Greenplum has this week spoken publicly about its "Enterprise Data Cloud" initiative, a product and methodology designed to further the idea of "self-service" data warehousing.

Traditional enterprise data-warehousing practices, where a company tries to gain "a single version of the truth" by combining various data sources into a single store, has proven too clunky and slow for modern businesses, said Greenplum's president, Scott Yara.

The company's EDC approach will instead see companies use a general pool of underlying infrastructure - be it an in-house physical server farm, virtualised machines or public clouds like Amazon Web Services - to create and manage a range of data warehouses and data marts, Yara said.

In fact, maybe only 10 percent or 20 percent of a company's data is actually stored in the main enterprise data warehouse, Yara said. "There's always an explosion of marts in the shadow of the EDW," he said. "You have legitimate needs for hundreds and thousands of databases for departmental work."

But these "shadow data marts" should be viewed as a powerful tool for businesses, not something that goes against data-governance and management policies, he said.

Greenplum plans to build out a software stack that includes a web-based front-end with which database administrators can easily spool up new data marts, users can search for data, and system managers can set policies and manage users. Customers would continue plugging in third-party BI (business intelligence), data mining and other tools.

Greenplum's plans also include a middle tier of platform services for handling tasks like identity management, disaster recovery, policy enforcement, storage management and performance diagnostics.

Some of the new features are now available in the 3.3 version of Greenplum's database, which was also announced on Monday. Greenplum plans to fill out the remaining capabilities over time.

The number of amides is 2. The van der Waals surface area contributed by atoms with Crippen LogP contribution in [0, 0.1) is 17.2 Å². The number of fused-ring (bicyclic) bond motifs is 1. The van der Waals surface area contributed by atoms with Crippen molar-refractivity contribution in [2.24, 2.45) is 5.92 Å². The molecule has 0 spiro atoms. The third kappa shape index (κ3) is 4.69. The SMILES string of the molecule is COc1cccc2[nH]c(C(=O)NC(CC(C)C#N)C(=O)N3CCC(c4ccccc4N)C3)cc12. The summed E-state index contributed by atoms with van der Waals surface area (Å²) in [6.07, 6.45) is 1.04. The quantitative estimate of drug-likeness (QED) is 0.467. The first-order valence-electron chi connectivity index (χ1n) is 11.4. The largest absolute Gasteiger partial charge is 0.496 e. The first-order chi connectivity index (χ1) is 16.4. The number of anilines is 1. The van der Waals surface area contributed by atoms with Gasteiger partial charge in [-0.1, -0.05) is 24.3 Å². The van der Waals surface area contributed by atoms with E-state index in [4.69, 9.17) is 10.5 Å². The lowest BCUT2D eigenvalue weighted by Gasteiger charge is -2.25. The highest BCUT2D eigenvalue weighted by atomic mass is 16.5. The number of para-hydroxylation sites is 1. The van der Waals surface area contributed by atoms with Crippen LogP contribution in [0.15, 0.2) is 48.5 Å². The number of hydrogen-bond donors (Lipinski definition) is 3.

Greenplum is still mulling over whether it will charge separately for the web-based management interface, which will be released along with Greenplum 3.4 later this year, Yara said.

The Greenplum database itself is priced in a number of ways. List pricing for perpetual licences is $16,000 (£9,770) per core or $70,000 per terabyte of data, with 22 percent annual maintenance, while subscription pricing is $8,000 per year per core or $35,000 per year for each terabyte.

The vendor is "doing the right thing" by pushing the EDC concept, analyst Curt Monash of Monash Research said in an interview.

A rigidly formal, centralised data warehouse may make sense for a few large enterprises, but the approach has severe limitations since big companies are always acquiring new third-party data, such as from businesses and new applications they buy, according to Monash.

Greenplum's notion of self-service data marts has merit, but with certain caveats, Monash said in a blog posting Monday. "Suppose users could order up the data mart they want, perhaps test it at a very low processing priority (if they choose), and then send the completed request to IT for approval and provisioning. That would have some value."

It also would be a good thing for certain users to be able to manage data marts on their own once they've been generated, he added in the post: "That's a great idea, full of agility and don't-make-IT-a-roadblock goodness. Data miners and similar analytic professionals commonly have the technical ability to manage a simple database, and should be allowed to do so if it's ensured that they don't break anything for anybody else."

But Monash also noted on his blog that Greenplum's vision needs "sophisticated data movement and synchronisation" capabilities in order to come to fruition.